A water softener removes minerals that make your water hard. If you live with hard water it's obvious. Water hardness is one of the most common water quality concerns reported by consumers in the United States. It interferes with almost every cleaning task from laundering and dishwashing to bathing and personal grooming. A water softener makes your water usable and saves water heaters, coffee brewers, dishwashers, and other appliances from wear and tear.
What is hard water?
When it rains, water seeps through the soil and into our groundwater supplies where it picks up minerals. Water is a universal solvent - it grabs hold of any mineral it encounters and dissolves it. Water considered “hard” is high in dissolved minerals, specifically calcium and magnesium. The higher mineral concentration, the harder the water.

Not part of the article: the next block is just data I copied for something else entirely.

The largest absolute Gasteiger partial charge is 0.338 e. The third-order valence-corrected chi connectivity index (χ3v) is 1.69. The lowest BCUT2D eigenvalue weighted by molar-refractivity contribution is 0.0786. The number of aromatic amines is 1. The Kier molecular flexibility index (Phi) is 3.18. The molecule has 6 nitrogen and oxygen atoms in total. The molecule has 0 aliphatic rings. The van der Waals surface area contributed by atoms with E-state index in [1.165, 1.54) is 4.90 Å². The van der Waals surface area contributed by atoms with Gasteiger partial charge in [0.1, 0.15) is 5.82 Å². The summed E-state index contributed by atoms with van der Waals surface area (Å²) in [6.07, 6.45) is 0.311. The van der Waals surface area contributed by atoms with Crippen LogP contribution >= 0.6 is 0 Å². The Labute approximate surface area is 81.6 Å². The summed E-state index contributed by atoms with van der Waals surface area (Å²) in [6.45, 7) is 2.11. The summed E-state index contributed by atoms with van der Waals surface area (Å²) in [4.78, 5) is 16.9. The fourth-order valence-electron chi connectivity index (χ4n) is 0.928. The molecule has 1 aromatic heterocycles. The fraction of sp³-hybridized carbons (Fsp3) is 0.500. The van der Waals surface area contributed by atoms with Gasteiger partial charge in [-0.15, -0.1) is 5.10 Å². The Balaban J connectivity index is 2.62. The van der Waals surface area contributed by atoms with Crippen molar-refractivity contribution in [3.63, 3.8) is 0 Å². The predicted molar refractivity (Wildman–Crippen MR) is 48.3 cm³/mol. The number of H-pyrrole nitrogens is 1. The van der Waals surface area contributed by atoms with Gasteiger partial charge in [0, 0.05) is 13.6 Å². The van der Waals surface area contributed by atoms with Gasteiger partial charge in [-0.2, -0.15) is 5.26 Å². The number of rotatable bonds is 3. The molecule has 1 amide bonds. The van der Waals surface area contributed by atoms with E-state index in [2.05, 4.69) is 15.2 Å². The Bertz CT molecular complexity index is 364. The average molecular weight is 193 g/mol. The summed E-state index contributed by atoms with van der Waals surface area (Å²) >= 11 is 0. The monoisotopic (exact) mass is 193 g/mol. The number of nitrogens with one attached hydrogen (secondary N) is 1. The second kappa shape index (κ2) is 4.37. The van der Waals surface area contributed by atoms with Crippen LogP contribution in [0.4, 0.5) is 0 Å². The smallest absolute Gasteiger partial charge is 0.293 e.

Symptoms of hard water
- Clothes that look dingy and feel harsh and scratchy
- Dishes and glass spotted from mineral build-up
- Film on glass shower doors, shower walls, bathtubs, sinks, faucets, etc.
- Sticky, lifeless hair
- Dry, itchy scalp and skin
Hard water does not cause any adverse health effects, so why soften water? Just because drinking hard water isn't bad for you, doesn't mean it's not costly in other ways.
Costs of hard water
- Inefficient or failed appliances
- Clogged pipes
- Increased electric bill because scale build-up makes it tougher to heat water
- Extra detergent, shampoo, and cleaning product expenses
How a water softener system works